By most, if now all accounts, the three-year, $24 million deal that the Milwaukee Brewers signed Carlos Gomez to on the heels of a minor breakout in his age-26 season was a good one for just about everyone involved: Gomez gets his due from a near 20-40 season, the team gets their athletic center fielder locked up in his prime until 2016, and the rate will turn out to be very team-friendly if Gomez continues his power surge at age-27.
Considering that the team now has a 14.3 fWAR outfield (between Ryan Braun, Gomez, and Norichika Aoki) locked up until at least 2016, things are generally looking pretty rosy for Milwaukee in that department these days.
That is, unless your name is Logan Schafer.
The 26-year old prospect, who has been labelled as the best defensive outfielder in the Brewers system (Baseball America) headed into this season, is now staring at a $24 million road block on his way to the bigs.
Obviously, Braun isn’t going anywhere, but prior to Gomez’s big season in 2012 (well, at least the second half where he posted a .809 OPS vs .709 in the first half anyway), there had been the idea that Schafer might eventually be able to come up as a platoon partner for the Brewers center fielder.
Well, Schafer did get his second call-up in September of 2012, but by then, Gomez had been on his 14-homer second half tear, and the prospect found himself making just three starts in center field.
This year, his role with the team won’t change very much. Schafer doesn’t particularly have too much to prove in Triple-A after putting together a .278/.332/.438 triple slash with 11 homers and 16 steals over .513 at-bats in 2012, and he’s done well enough to impress this spring, notching 10 hits in 29 at-bats, including four doubles.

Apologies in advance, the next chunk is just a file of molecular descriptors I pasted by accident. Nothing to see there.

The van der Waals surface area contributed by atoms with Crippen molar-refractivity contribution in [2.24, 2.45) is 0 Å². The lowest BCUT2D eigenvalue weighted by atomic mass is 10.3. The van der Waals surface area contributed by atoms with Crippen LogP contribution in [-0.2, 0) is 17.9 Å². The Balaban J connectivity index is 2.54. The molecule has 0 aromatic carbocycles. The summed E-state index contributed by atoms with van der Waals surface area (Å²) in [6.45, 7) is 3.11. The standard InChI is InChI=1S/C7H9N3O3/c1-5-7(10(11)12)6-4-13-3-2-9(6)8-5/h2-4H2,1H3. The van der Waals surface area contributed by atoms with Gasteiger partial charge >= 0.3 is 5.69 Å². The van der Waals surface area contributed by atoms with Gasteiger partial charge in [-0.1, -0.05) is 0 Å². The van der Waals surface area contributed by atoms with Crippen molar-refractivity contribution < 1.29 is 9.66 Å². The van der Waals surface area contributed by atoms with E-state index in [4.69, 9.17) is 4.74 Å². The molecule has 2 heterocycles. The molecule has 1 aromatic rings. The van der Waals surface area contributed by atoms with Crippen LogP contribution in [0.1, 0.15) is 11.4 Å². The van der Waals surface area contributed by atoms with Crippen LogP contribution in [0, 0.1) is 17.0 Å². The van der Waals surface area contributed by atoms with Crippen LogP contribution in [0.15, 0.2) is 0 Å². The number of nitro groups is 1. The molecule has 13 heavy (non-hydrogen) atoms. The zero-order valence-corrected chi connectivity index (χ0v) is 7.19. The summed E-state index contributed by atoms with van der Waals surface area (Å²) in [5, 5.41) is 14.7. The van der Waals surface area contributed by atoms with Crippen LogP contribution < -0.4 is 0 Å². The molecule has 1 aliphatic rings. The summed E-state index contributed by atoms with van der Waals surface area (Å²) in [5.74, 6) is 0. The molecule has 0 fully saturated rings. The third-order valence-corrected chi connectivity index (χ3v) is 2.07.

That will likely be good enough for him to make the Brewers’ 25- man roster when Opening Day starts, but he will more than likely do so as a fourth outfielder facing very little playing time.
It’s not ideal, especially considering that Schafer is close to being at his prime age and have no clear opportunities ahead of him through 2016, but he does have a couple of things going for him that may turn his fortunes around.
One, Schafer is a versatile outfielder, and he’s spent time at all three outfield spots before, which gives the Brewers more options as to where he could slot in case an outfielder needs an off-day. Secondly, he’s arguably a better defender than any of his compatriots in Milwaukee, and the power/speed combination he showed in Triple-A could be enough for the team to consider placing in a platoon role if Gomez or Aoki struggles.
As manager Ron Roenicke said to Adam McCalvy of MLB.com, things can “change in a hurry”, and he cited the fact that Aoki was in a similar situation to start 2012, when he was a pinch-hitter. The skipper is confident that “somewhere along the line, [Schafer] will get his chance to play every day.”
Though, to be fair, it’s likely the case that the team would rather things not change to the point where one of their outfielders isn’t working out.
So, unfortunately, his manager’s words aren’t likely to provide much solace to Schafer, who will have a hard time proving himself as an impact player in the bigs in the foreseeable future.